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Team 30: Optimized Control for Resin Preheat Sponsored by GKN Structures Sponsor Advisor: Steve Hayse and Jeff Mogavero

Team 30: David Shurtleff, Faculty Advisor Prof. Amir Faghri and Jesse Trinque

GKN Structures specializes in carbon fiber molding for the aerospace industry. GKN specializes in Resin Transfer Molding (RTM). In this method flat patterns of carbon cloth are cut to shape, stacked with specific weave orientation, and heated inside a mold where they are subject to a pre-heated, high pressure resin injection. The quality of the finished part is largely dependent on the delivery of the resin. The control of the pre-heat operation needs to be consistent and repeatable in order to completely catalyze the two part epoxy resin. The former system used a wound copper pipe coil sandwiched between two heated plates. This arrangement was effective but very unreliable. No fail safe control existed in the system and up to six or seven injections could occur without the operator knowing a problem existed. Therefore, the main goal of this project was to modify or produce a resin pre-heater that provided more precise operation of the process. This was accomplished through a custom designed, hand-built electronic control unit utilizing auto-tuning Athena temperature controllers. These controllers were used to operate relays in order to pulse electric power to the existing heater in the unit. This new control unit allows for independent control of each of the four electric heaters in the unit. The Athena temperature controllers were also used to monitor each zone and to activate warning lights and alarm sounds if a faulty injection were to occur. In order to fully utilize the new control unit the old pre-heater had to be retrofitted with four separate thermocouples. The heaterâ&#x20AC;&#x2122;s electrical system was also revamped to be safer as well as much more user-friendly when connecting to the control unit. Another interesting requirement of GKN is the â&#x20AC;&#x153;greenâ&#x20AC;? aspect to this project. Currently, the resin pre-heat process requires a large quantity of copper tube per injection. This tube is only used for one injection before being sent to be recycled. The company would like to see the copper consumption either reduced or completely eliminated saving them money while reducing the impact on the environment. Using Fluent, the team modeled the system to optimize the length of the tube to reduce copper usage. These analytical results were verified with lab testing. The results were also made general enough to apply to various processes throughout GKN. This optimization information can now be referenced by process engineers at GKN tackling new projects. Senior Design Project Program 2009-2010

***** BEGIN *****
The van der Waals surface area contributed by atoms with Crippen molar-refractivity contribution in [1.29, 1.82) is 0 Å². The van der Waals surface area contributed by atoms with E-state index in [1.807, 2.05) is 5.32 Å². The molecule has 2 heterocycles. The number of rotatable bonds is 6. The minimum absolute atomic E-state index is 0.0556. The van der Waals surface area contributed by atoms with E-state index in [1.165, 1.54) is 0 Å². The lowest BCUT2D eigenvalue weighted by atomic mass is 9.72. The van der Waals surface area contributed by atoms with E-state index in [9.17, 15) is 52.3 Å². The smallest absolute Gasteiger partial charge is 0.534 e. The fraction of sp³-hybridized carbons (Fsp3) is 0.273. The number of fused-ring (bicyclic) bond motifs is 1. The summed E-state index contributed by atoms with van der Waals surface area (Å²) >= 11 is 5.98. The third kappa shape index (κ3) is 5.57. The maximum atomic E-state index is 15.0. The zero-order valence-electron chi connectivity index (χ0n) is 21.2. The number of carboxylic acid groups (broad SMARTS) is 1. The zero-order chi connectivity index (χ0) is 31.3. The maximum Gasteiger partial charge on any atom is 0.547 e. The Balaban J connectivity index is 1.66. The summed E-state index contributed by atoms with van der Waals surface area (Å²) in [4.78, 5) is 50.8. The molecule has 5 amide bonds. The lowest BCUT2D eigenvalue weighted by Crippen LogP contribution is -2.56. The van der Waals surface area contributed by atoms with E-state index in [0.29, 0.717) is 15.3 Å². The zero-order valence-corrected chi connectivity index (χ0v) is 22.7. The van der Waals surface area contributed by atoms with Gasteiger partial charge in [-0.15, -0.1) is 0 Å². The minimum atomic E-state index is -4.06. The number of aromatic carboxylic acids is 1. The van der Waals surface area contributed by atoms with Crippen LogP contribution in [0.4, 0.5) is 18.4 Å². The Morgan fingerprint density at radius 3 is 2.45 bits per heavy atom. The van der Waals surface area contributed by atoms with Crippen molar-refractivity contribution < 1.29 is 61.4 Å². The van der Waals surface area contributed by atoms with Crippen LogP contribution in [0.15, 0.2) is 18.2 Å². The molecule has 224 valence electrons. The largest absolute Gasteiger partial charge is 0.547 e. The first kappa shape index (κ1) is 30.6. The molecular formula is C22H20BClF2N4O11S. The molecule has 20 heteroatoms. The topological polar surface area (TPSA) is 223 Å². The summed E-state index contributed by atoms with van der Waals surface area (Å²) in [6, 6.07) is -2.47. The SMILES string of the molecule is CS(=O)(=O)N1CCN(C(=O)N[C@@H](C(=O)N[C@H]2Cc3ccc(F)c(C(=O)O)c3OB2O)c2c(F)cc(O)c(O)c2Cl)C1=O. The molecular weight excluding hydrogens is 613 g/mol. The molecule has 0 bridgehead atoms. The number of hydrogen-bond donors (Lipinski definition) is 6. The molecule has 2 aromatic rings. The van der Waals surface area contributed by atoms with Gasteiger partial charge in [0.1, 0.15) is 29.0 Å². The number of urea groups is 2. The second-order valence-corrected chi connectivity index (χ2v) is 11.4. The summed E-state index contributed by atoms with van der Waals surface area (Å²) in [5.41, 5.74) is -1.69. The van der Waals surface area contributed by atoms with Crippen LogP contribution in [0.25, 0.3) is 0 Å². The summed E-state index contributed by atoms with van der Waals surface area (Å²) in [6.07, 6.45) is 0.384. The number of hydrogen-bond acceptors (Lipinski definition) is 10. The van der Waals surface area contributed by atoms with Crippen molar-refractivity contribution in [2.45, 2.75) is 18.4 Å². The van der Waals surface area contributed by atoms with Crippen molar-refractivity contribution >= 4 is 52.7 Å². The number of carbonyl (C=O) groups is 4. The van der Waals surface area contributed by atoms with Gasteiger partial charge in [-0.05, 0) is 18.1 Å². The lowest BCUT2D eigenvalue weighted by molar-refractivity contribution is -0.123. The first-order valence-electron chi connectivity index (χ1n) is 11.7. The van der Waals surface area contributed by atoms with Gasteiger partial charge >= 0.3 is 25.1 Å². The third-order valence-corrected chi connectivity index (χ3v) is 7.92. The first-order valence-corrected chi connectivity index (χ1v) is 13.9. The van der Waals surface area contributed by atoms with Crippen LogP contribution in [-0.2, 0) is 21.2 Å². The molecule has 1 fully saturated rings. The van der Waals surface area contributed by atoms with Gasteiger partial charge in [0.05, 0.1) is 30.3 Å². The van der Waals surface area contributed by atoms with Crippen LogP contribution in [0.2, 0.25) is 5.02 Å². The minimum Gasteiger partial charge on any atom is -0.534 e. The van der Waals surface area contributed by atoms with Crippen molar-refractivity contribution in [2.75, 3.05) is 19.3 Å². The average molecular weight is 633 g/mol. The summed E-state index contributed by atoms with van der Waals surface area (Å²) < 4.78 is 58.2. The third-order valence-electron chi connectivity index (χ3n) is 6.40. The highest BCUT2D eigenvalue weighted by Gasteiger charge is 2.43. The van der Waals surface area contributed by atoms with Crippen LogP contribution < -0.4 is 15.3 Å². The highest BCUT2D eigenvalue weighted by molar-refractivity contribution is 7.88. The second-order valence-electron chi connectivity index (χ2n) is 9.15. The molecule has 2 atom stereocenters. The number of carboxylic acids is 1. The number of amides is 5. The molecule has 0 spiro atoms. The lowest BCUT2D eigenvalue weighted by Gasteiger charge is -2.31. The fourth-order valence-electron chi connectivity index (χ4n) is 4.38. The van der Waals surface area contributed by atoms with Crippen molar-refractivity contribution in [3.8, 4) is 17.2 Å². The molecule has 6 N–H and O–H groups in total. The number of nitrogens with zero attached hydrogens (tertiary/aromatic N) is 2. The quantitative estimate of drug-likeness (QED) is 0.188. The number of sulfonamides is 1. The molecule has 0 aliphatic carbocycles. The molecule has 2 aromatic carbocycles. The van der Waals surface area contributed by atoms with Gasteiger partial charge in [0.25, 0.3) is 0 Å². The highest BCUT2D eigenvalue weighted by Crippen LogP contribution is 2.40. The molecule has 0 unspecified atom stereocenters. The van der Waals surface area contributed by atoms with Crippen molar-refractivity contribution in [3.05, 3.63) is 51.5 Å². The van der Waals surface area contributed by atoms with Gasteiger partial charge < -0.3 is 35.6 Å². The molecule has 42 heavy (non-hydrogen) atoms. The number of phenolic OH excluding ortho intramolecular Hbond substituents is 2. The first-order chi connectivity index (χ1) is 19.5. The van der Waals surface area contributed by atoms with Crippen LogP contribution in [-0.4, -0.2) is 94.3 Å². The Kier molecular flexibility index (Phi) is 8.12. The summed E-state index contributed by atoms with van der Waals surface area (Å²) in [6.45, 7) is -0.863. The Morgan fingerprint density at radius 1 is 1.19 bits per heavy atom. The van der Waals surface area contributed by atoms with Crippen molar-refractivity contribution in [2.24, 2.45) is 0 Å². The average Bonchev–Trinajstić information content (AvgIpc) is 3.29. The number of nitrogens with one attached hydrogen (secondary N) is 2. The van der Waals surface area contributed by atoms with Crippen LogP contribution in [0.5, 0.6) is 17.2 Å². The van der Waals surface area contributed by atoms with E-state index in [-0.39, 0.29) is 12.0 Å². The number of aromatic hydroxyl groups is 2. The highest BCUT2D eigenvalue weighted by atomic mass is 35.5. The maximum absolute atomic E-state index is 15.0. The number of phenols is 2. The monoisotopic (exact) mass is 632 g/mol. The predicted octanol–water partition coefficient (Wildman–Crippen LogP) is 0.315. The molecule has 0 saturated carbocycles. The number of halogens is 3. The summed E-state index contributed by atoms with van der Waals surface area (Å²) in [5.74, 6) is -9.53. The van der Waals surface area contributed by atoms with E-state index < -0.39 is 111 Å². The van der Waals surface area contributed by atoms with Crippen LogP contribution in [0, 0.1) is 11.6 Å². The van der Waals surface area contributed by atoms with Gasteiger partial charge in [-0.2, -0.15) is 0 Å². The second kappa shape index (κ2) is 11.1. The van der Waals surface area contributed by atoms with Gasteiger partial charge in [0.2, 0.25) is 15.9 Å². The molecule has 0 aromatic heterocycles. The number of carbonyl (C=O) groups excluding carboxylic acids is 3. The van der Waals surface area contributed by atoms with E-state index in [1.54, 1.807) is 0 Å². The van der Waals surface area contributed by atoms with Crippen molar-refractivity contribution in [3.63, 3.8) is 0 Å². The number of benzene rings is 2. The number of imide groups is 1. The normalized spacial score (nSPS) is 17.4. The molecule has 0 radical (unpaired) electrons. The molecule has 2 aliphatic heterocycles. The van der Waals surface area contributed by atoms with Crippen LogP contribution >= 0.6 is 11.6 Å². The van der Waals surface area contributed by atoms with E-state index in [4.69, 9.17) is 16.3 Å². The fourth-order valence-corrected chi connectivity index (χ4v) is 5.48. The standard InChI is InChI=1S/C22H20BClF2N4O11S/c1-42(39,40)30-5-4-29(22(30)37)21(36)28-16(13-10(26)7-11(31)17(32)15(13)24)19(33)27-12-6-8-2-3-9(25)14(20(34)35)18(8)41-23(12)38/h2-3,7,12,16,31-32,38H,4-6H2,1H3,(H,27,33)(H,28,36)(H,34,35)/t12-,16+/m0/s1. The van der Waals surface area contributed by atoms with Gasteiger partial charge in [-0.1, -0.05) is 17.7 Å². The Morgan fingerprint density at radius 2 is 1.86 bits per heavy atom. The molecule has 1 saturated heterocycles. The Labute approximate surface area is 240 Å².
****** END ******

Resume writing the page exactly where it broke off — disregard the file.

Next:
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Team 31: Air Steam Hybrid Engine Sponsored by Bevilacqua Knight Inc. Sponsor Advisor: Michael Brookman

Team 31: Michael Cocuzza, Brian Child, Faculty Advisor Prof. Thomas Barber and Douglas Read

The design team has designed and fabricated an engine model that will run using compressed air and steam as the working fluids. In the initial automobiles, steam engines were as common as internal combustion gasoline powered engines. Some advantages of external combustion steam cars are that they can create a large amount of torque with a small engine and that they can run on any number of different types of fuel. Also, external combustion steam cars can be more efficient than their internal combustion counterparts because they do not use certain components such as catalytic converters and transmissions. However, various factors like long start-up times and unsafe open flames pushed internal combustion to the forefront of the auto industry. In this design project, the sponsor started the team with the solutions to rectify most of the problems encountered in earlier generation steam cars. Applying these design ideas, the design team developed a new system that could be commercially relevant. First, a thermodynamic model of the new engine was developed in a Matlab code. This helped size the new engine components to be retrofitted into a SMART car. Once the components were acquired, the SMART car was assembled to be able to run using water and compressed air as the working fluids and propane as the fuel. Using the running engine, the design team was able to calibrate a Matlab code that would allow for sizing of different engines such as fleet vehicles or an everyday sedan.

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Team 32: Tamper Resistant Outlets Sponsored by Wiremold-Legrand Sponsor Advisor: Mark Makwinski and Ray Szekretar Team 32: Faculty Advisor Prof. Marty Wood, Ronnie Noujaim, Abby Magro, Christopher Aliapoulios and Faculty Advisor Prof. Zbigniew Bzymek